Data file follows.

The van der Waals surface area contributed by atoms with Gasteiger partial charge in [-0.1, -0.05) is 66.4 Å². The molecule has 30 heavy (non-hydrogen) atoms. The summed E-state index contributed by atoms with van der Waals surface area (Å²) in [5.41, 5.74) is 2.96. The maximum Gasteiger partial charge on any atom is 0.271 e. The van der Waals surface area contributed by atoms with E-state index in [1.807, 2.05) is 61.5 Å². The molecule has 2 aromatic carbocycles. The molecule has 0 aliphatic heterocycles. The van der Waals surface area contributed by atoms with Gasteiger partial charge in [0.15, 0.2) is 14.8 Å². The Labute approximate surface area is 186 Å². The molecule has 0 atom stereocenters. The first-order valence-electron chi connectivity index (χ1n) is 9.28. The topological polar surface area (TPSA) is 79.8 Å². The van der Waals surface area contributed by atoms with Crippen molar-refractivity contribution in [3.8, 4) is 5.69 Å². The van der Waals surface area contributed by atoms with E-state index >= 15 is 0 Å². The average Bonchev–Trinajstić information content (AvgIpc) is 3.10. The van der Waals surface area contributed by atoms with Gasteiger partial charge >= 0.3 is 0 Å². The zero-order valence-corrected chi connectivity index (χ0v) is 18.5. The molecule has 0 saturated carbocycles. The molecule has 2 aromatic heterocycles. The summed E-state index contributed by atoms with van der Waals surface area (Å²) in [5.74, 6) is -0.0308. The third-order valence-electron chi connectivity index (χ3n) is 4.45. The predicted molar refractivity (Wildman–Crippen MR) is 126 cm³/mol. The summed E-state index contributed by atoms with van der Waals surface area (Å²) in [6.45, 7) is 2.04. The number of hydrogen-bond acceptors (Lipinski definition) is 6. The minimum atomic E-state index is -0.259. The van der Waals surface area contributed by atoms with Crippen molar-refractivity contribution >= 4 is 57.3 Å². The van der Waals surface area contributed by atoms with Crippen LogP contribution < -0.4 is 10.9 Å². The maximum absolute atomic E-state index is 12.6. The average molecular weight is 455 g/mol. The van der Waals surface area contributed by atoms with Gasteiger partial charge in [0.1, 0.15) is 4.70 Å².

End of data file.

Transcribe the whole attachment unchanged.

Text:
The van der Waals surface area contributed by atoms with Gasteiger partial charge in [-0.1, -0.05) is 66.4 Å². The molecule has 30 heavy (non-hydrogen) atoms. The summed E-state index contributed by atoms with van der Waals surface area (Å²) in [5.41, 5.74) is 2.96. The maximum Gasteiger partial charge on any atom is 0.271 e. The van der Waals surface area contributed by atoms with E-state index in [1.807, 2.05) is 61.5 Å². The molecule has 2 aromatic carbocycles. The molecule has 0 aliphatic heterocycles. The van der Waals surface area contributed by atoms with Gasteiger partial charge in [0.15, 0.2) is 14.8 Å². The Labute approximate surface area is 186 Å². The molecule has 0 atom stereocenters. The first-order valence-electron chi connectivity index (χ1n) is 9.28. The topological polar surface area (TPSA) is 79.8 Å². The van der Waals surface area contributed by atoms with Crippen molar-refractivity contribution in [3.8, 4) is 5.69 Å². The van der Waals surface area contributed by atoms with E-state index >= 15 is 0 Å². The average Bonchev–Trinajstić information content (AvgIpc) is 3.10. The van der Waals surface area contributed by atoms with Gasteiger partial charge >= 0.3 is 0 Å². The zero-order valence-corrected chi connectivity index (χ0v) is 18.5. The molecule has 0 saturated carbocycles. The molecule has 2 aromatic heterocycles. The summed E-state index contributed by atoms with van der Waals surface area (Å²) in [5.74, 6) is -0.0308. The third-order valence-electron chi connectivity index (χ3n) is 4.45. The predicted molar refractivity (Wildman–Crippen MR) is 126 cm³/mol. The summed E-state index contributed by atoms with van der Waals surface area (Å²) in [6.45, 7) is 2.04. The number of hydrogen-bond acceptors (Lipinski definition) is 6. The minimum atomic E-state index is -0.259. The van der Waals surface area contributed by atoms with Crippen molar-refractivity contribution >= 4 is 57.3 Å². The van der Waals surface area contributed by atoms with Crippen LogP contribution < -0.4 is 10.9 Å². The maximum absolute atomic E-state index is 12.6. The average molecular weight is 455 g/mol. The van der Waals surface area contributed by atoms with Gasteiger partial charge in [0.1, 0.15) is 4.70 Å².